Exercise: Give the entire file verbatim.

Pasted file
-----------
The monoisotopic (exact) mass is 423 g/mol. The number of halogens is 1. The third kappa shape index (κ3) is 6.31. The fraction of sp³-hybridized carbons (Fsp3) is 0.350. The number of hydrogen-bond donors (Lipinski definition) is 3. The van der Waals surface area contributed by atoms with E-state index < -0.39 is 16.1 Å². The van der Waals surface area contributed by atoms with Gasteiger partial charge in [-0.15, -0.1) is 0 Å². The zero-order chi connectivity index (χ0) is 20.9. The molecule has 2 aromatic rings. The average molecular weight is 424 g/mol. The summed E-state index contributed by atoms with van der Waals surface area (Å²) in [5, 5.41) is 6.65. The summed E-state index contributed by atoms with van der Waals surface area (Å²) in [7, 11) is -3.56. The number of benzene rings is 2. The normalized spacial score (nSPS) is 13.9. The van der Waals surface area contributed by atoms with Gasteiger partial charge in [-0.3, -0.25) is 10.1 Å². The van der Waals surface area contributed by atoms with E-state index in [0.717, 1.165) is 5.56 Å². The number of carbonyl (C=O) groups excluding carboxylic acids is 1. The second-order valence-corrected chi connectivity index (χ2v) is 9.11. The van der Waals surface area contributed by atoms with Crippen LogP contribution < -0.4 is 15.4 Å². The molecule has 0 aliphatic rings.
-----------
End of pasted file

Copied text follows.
The monoisotopic (exact) mass is 423 g/mol. The number of halogens is 1. The third kappa shape index (κ3) is 6.31. The fraction of sp³-hybridized carbons (Fsp3) is 0.350. The number of hydrogen-bond donors (Lipinski definition) is 3. The van der Waals surface area contributed by atoms with E-state index < -0.39 is 16.1 Å². The van der Waals surface area contributed by atoms with Gasteiger partial charge in [-0.15, -0.1) is 0 Å². The zero-order chi connectivity index (χ0) is 20.9. The molecule has 2 aromatic rings. The average molecular weight is 424 g/mol. The summed E-state index contributed by atoms with van der Waals surface area (Å²) in [5, 5.41) is 6.65. The summed E-state index contributed by atoms with van der Waals surface area (Å²) in [7, 11) is -3.56. The number of benzene rings is 2. The normalized spacial score (nSPS) is 13.9. The van der Waals surface area contributed by atoms with Gasteiger partial charge in [-0.3, -0.25) is 10.1 Å². The van der Waals surface area contributed by atoms with E-state index in [0.717, 1.165) is 5.56 Å². The number of carbonyl (C=O) groups excluding carboxylic acids is 1. The second-order valence-corrected chi connectivity index (χ2v) is 9.11. The van der Waals surface area contributed by atoms with Crippen LogP contribution < -0.4 is 15.4 Å². The molecule has 0 aliphatic rings.